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Hesitant recovery PDF Print E-mail
Monday, 04 November 2013 00:00
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Passenger vehicles up, commercial vehicles down
 
Nothing tells the story of India’s strange recovery better than two sets of results out the same day—while two-wheeler manufacturer Hero MotoCorp announced a 33.4% hike in monthly sales for October, Tata Motors reported a 10% fall in the number of medium and heavy commercial vehicles over that a month ago—considering this is the start of the busy season and a festive month, that’s a telling commentary of where demand is headed. Passenger car manufacturer Maruti Suzuki reported a 6.3% hike in October sales, Hyundai 17.6% and Mahindra & Mahindra nearly 26%. In other words, the story of a partial recovery, possibly spurred by the likelihood of a better monsoon. While the core sector data, up a whopping 8% in September, suggests the recovery may be more broad-based—this will ensure September IIP will be better than August’s 0.6%—the numbers seem exaggerated. An 11.5% jump in cement output when September 2012 output also grew an impressive 13.8% seems perplexing when major producers like UltraTech and ACC have reported virtually flat volumes in the September 2013 quarter.

Indeed, the M&HCV and UltraTech/L&T story seems more consistent with the numbers coming out of banks and financial institutions on loan growth; RBI’s slightly robust credit growth numbers need to be viewed carefully since they include a new segment of demand—commercial paper—which has moved to banks where interest rates are lower. A Kotak Institutional Equities study shows sanctions for fresh projects in Q1FY14 were R22,000 crore as compared to R41,300 crore in the same quarter in FY13, R74,900 crore in Q1FY12 and R1,13,900 crore in Q1FY11. In the case of ICICI Bank, the corporate loan book, results just out, show corporate loan growth was just 11% yoy. This story is also consistent with the latest PMI numbers for October—though at 49.6 it shows industry continues to contract, this is the same as in September and slightly better than in August.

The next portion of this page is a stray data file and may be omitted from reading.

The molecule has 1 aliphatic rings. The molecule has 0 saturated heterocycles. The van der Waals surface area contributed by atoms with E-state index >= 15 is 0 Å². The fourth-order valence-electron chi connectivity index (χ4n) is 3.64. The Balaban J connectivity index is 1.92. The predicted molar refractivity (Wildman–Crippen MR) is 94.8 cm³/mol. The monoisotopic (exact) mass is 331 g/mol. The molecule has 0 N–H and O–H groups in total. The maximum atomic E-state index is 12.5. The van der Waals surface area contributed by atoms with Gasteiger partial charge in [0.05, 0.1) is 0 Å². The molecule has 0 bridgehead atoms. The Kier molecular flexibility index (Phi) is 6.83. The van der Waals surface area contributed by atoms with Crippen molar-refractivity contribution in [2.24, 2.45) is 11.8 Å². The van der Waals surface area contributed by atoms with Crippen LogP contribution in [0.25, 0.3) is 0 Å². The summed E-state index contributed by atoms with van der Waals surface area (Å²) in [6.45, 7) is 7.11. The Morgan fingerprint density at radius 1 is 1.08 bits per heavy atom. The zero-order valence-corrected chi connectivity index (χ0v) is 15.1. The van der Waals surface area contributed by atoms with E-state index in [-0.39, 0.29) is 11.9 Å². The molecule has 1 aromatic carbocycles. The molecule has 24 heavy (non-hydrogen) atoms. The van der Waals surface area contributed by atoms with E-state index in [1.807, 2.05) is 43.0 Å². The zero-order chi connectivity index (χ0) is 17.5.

In other words, there is definitely some sort of recovery—exports are positive for the third consecutive months and in double digits—but it is very narrow. While a good monsoon augurs well for growth, the very high fiscal deficit means the government has to quickly start slowing its expenditures and that will have a contractionary impact on GDP—given how the September fiscal deficit was just R8,000 crore more than in August while it grew by around R70,000 crore in each of the past few months, this has already begun to happen. Which is why, in the best case scenario of a 5.2-5.7% farm growth—projected by CACP chief Ashok Gulati—this year’s GDP is unlikely to rise much above 5%. So, while GDP could grow at less than last year, going by the professional forecasters’ survey reports to the RBI, it could at best be marginally higher. An investment recovery will change everything—expect one in telecom if policy announcements within the next few weeks are friendly—but a larger recovery will have to wait for the next government. And even if all goes well, India Inc needs some time to work off its large debt overhang.

 

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